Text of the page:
Myddelton House Gardens

Myddelton House

I went out to explore north London on Sunday and discovered a wonderful little gem in Enfield. Myddelton House Gardens cover eight acres and have been restored to reflect their fascinating origins as the work of Edward Augustus Bowles, a self-taught gardener, artist and botanist.

The Gardens

Myddelton House was built in around 1812 and named after Sir Hugh Myddelton, an engineering ‘genius’ who created the New River, which flowed through the grounds between 1613 and 1968. The Bowles family lived in the house for many years. Edward Augustus Bowles was born in 1865 and, apart from a few years away, lived in Myddelton House until his death in 1954. His work on the Gardens brought him fame, and his philanthropic actions made him a beloved local figure.

The Gardens

I reached the Gardens via Turkey Street Overground station followed by a short walk. There were a few other visitors around, but the place was pleasantly quiet. The house is beautiful, but not open to the public; a small museum recounts Bowles’ life and work, displaying some interesting artefacts. There is also a small cafe, which I spent some time in after exploring the Gardens.

The Gardens

There is lots to see: ornate lawns give way to wildflower meadows, yew and pine trees can be seen, despite the lateness of the year crocuses flower sporadically. There is a ‘Tulip Lawn’, which I imagine is impressive in the summer, and the wisteria apparently flowers beautifully in May. One corner of the Gardens is dubbed the ‘Lunatic Asylum’ as it is dedicated to unusual plants.

A glasshouse

Bowles liked to collect random artefacts to decorate his gardens, including stones from London Bridge, pieces from the original St Paul’s Cathedral, and the Enfield Market Cross. There are some beautiful Victorian glasshouses which are still used to grow fruit and vegetables.

Enfield Market Cross
Enfield Market Cross

I was very impressed by the Gardens and I imagine they are even more beautiful in the spring and summer. I would like to go back, and I’d recommend them to anyone in the local area.

FACTS

Address: Bulls Cross, Enfield, EN2 9HG

Website: visitleevalley.org.uk/en/content/cms/nature/gardens-heritage/myddelton-house-gardens

Opening Hours: 10am-5pm (or dusk if earlier)

Prices: Free

Forty Hall and Estate

Forty Hall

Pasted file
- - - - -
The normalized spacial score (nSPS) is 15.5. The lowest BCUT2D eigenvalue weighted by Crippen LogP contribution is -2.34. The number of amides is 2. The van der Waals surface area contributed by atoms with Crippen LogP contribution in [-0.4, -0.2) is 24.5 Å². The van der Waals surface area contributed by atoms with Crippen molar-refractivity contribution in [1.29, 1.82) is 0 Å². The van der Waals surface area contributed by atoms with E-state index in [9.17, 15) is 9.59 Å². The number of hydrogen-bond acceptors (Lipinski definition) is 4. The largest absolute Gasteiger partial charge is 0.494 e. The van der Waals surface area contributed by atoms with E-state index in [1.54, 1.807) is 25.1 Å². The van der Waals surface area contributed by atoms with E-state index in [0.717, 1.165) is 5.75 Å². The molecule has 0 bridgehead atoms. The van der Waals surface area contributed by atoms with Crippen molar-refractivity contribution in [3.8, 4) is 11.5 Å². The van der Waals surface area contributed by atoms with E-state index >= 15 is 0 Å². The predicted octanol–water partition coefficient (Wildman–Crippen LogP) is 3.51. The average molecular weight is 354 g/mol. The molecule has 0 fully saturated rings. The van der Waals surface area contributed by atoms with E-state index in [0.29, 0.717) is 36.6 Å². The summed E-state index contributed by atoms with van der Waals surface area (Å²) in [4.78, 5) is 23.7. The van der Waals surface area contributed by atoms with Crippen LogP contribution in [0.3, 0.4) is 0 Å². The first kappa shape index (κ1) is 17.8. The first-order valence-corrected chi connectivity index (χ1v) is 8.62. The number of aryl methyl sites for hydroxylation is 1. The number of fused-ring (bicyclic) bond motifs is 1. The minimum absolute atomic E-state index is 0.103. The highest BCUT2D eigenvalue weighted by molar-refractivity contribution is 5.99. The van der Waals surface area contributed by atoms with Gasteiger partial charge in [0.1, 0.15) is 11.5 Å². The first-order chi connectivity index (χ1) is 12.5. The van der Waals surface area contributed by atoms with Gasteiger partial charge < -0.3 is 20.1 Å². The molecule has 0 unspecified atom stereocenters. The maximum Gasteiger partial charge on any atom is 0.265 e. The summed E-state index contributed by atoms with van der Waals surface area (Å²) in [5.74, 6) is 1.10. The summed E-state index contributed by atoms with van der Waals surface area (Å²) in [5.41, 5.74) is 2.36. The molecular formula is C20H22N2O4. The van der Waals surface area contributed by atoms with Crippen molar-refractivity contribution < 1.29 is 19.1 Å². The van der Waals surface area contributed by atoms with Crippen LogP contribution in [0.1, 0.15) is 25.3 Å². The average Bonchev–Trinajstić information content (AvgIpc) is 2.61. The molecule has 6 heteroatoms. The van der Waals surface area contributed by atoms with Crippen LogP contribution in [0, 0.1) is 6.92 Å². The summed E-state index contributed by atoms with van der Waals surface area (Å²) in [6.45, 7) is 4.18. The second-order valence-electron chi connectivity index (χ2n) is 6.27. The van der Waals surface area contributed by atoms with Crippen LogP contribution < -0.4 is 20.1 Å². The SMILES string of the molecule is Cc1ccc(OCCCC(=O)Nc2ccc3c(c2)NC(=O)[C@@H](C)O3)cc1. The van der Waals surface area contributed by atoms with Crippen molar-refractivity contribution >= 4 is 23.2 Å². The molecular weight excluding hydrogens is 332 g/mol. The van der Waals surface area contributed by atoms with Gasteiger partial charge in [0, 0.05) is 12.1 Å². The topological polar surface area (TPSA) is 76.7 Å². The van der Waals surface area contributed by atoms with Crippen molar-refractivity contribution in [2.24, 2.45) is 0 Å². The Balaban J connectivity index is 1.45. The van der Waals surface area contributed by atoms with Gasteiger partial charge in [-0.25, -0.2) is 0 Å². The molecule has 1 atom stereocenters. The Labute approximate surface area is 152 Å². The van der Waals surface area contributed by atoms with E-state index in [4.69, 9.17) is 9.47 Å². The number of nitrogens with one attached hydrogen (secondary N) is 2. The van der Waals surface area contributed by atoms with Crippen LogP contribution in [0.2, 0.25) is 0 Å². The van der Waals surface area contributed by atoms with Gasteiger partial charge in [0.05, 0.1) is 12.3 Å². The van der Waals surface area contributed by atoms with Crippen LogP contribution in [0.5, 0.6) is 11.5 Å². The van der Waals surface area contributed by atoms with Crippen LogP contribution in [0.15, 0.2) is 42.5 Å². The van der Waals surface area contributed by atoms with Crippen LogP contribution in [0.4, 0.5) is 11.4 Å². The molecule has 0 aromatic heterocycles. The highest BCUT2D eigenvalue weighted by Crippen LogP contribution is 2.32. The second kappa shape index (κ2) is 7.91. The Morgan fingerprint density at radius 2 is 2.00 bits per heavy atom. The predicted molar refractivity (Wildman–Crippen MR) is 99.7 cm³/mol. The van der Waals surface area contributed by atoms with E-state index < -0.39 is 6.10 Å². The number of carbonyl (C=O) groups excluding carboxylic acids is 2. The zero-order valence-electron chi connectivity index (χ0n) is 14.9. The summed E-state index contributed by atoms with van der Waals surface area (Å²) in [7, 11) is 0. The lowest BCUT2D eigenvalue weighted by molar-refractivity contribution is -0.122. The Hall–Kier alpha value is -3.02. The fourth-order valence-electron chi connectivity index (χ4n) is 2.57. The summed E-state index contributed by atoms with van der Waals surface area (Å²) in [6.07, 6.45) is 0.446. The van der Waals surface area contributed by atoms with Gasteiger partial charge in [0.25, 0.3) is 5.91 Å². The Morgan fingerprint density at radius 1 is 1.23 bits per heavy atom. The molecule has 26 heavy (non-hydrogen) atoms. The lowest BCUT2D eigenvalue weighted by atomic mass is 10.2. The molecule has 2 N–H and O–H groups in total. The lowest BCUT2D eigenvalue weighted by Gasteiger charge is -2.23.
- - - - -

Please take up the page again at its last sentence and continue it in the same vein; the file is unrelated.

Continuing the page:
Forty Hall is an estate in Enfield, north London, a Grade I listed Jacobean mansion set in a Grade II listed estate. The hall and estate was fully restored in 2012 so I thought it would be the perfect time to make a visit.

It was slightly tricky to reach the house, as the journey involved a bit of walking. However it was worth it as it really is beautiful. Outside, the mansion is situated in some gorgeous parkland, while on the inside, the restoration has been carefully done with an engaging exhibition telling the story of Sir Nicholas Rainton, the 17th century owner of Forty Hall.

Being tired and/or lazy (delete as appropriate), I didn’t explore in detail the 273-acre 18th century landscaped estate, which boasts an ornamental lake, medieval fishing ponds and streams, and a walled garden. I think this would be a lovely venue to return to for a picnic. Events for all ages, including children, take place all year round and the residents of Enfield are pretty lucky to have such a gorgeous estate on their doorstep.

FACTS

Address: Forty Hill, Enfield, EN2 9HA

Website: fortyhallestate.co.uk

Opening Hours: Tues-Fri 11am-5pm, Sat-Sun 12pm-5pm. Closes at 4pm in winter.

Prices: Free

The end of the line

The New Year only began a fortnight ago but already I’ve been keeping up with my exploration of the Tube. Last week I travelled on the eastbound Piccadilly Line and ticked off a few stations. I didn’t quite make it to the end as I had to go back into central London to meet a friend*, but I did manage about four stations and also took a detour to take a look at the window of George Moore Menswear at 99 Myddleton Road, near Bounds Green station. I read about the store in this blog post by Peter Berthoud: this is no ordinary window display. Established during World War II, the business was run first by George and then by his son Brian. When Brian retired, he left the window display as it was on the last day of trading. The items in the window – from shirts and jumpers to underpants and socks – are slowly decaying. I took some pictures, but sadly the window was rather dirty so they didn’t come out very well.

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On Saturday, I set off to finish what I’d started, sitting on the train all the way to where it terminated at Cockfosters.

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The end of the line: Cockfosters station

Out here, it hardly seems as though you’re in London at all. There is a nice park close by, which I walked around for a little bit. I then rode one stop to Oakwood, from where I took the bus to Enfield town centre and from there to Forty Hall. This recently restored seventeenth-century house was home to Sir Nicholas Rainton, a former Mayor of London, and is free to visit. I wandered round for a little while and spent some time looking out onto the lake.

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After taking the bus back to Enfield, I spent some time looking round the shops. There are several decent shops here and I was particularly impressed with the Waitrose, which had a huge alcohol display right across the glass wall.

Afterwards I got on another bus, which took me to Turnpike Lane – another station crossed off the list.

* We went to see Great Expectations at the new Leicester Square Odeon Studio, as we had free cinema tickets thanks to O2. I’m not a huge fan of Charles Dickens, but I enjoyed the film, which was well-acted particularly by Helena Bonham-Carter and Ralph Fiennes.